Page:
Often, the focus on screening and managing coaches turns on the coach who volunteers with no clear attachment to any player or participant in the organization. The coach may be single or married without kids, but volunteers to work with youth players. These volunteers often face heightened scrutiny. However, a recent case from Indiana reminds us that there is no profile that a club can rely on to decide that some coaches are safe and some require extra attention.
A travel soccer coach who coached his daughter’s team was recently arrested and charged with molesting one of his daughter’s friends both in his house and on an overnight trip to Kentucky. (Full Story Here). The article is not clear on whether the victim was a player on the team, but another report states that the coach is accused of raping the girl while staying at a hotel for a soccer tournament. One of the challenges in crafting policies for youth associations is finding the right balance with coaches who have children competing. In that circumstance, there may be numerous valid reasons why a coach may have contact with a youth player in his home or in other settings outside of the association. However, those valid reasons could also provide cover to a predator who fixates on a friend of his own child.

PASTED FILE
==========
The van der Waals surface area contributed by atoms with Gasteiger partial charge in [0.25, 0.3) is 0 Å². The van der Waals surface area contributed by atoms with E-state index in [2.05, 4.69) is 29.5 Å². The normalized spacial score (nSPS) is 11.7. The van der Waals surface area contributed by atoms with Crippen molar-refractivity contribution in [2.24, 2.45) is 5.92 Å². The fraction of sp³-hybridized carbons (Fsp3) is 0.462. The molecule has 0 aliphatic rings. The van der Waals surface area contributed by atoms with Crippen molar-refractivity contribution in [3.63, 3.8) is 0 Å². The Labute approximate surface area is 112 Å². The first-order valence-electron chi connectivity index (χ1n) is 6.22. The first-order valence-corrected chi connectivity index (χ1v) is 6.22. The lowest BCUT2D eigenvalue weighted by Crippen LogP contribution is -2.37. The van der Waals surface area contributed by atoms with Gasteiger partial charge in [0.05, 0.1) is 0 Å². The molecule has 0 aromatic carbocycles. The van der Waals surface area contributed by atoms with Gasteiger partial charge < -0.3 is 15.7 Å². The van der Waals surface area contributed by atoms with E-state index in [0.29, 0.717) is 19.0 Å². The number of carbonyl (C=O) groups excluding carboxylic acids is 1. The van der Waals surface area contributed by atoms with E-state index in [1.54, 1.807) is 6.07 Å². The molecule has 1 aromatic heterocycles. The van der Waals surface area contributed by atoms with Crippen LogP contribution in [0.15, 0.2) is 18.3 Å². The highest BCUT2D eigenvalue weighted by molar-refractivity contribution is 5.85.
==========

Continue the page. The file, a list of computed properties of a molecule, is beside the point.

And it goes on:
At Placek Consulting, we specialize in drafting child protection policies that find a balance between the legitimate interaction between parent volunteers and youth participants, and the need to protect both the association and its players. Let us help you draft or review your policies to be sure that your child protection goals are met.